The Mazon Creek plant fossils are dominated by ferns. Other common fossils include an extinct group of seed plants (pteridosperms), lycopsids, and horsetails. Less common are an extinct order of gymnosperms called cordaites. Lycopsids such as Lepidodendron andrewsii were the dominant coal-forming vegetation during the Pennsylvanian. They are the oldest living vascular plant group, having existed for more than 400 million years.

The golden age of Mazon Creek fossil collecting may be over, but there are still new, important finds being made and research about these fossils continues today.

With 4.5 billion years under one roof, The Field Museum is your passport to travel around the world and back in time, all without checking a single bag. Meet SUE, the largest and most complete T. rex ever found. Discover things you never knew, and things you never even knew you were interested in.

Mazon Creek Animal Phyla

    Cnidaria (corals; e.g., Anthracomedusa turnbulli)
    Nemertea (ribbon worms)
    Nematoda (roundworms)
    Pripulida (priapulid worms)
    Chaetognatha(arrow worms)
    Echiura (spoon worms)
    Annelida (ringed worms)
    Onychophora (velvet worms)
    Arthropoda (arthropods; e.g., horseshoe crab Euproops danae, spider Athrolycosa antiqua, scorpion Eoscorpius carbonarius, and dragonfly Oligotypus mackowskii)
    Mollusca (molluscs)
    Brachiopoda (brachiopods)
    Echinodermata (echinoderms)
    Hemichordata (hemichordates)
    Chordata (chordates; e.g., hagfish Myxinikela siroka, shark Bandringa rayi, amphibian Pseudophlegethontia turnbullorum, and reptile Cephalerpeton ventriarmatum)
    Incertae sedis (e.g., the Tully Monster Tullimonstrum gregarium; unclear taxonomic classification above genus).

Mazon Creek Plant Groups

    Pteridophyta (ferns; e.g., Lobatopteris sp., Acitheca unita, Pecopteris mazoniana, and P. squamosa)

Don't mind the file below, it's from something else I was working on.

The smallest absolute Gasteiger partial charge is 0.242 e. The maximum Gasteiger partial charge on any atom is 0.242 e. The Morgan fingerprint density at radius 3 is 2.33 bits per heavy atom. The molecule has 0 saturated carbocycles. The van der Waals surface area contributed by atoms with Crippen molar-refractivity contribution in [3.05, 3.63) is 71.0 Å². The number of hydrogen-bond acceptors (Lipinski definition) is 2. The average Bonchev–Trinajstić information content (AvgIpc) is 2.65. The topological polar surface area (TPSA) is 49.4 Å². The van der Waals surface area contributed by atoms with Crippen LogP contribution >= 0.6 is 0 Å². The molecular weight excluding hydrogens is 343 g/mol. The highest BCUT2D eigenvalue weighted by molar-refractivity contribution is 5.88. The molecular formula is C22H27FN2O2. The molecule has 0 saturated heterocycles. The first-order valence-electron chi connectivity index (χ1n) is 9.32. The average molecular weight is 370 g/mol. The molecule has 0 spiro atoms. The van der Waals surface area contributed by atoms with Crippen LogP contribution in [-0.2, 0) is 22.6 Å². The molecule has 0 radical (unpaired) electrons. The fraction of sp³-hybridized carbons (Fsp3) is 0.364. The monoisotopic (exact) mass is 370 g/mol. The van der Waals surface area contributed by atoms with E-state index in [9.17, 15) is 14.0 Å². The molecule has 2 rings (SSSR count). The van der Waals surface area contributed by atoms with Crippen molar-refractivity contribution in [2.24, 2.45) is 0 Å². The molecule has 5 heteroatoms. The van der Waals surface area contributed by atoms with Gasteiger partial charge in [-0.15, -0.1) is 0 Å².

Pteridospermophyta (seed ferns; e.g., Macroneuropteris scheuchzeri, Neuopteris ovata, Laveienopteris rarinervis, Stephanospermum braidwoodensis, and Odontopteris aequalis)
    Sphenophyta (horsetails; e.g., Annularia sphenophylloides, A. stellata, Calamites suckowii, and Sphenophyllum emarginatum)
    Lycophyta (lycopsids; e.g., Lepidostrobophyllum majus, Cormophyton mazonensis, Polysporia mirabilis, and Lepidophloiois protuberans)
    Coniferophyta (cordaites; e.g., Cordaites borassifolius, and Artisia sp.)

Article by Ian Glasspool (Field Museum of Natural History, Adjunct Curator & Paleobotany Collections Manager)

2013 Paleozoic Partner feature articles:

| January: Fossils of the 2013 National Fossil Day Artwork | February: Paleontological Research Institution, Museum of the Earth | March: Falls of the Ohio State Park | April: Field Museum of Natural History, Mazon Creek Collection | May: Prehistoric Trackways National Monument | June: Cincinnati Museum Center | July: Glacier Bay National Park & Preserve | August: University of Michican Museum of Paleontology, Silica Formation Fossils | September: Yale Peabody Museum of Natural History, Beecher's Trilobite Bed | October: Guadalupe Mountains National Park | November: Utah Geological Survey, Millard County Cambrian Fossils | December: Denver Museum of Nature and Science, High-Altitude Mass Extinction |

Last updated: April 1, 2013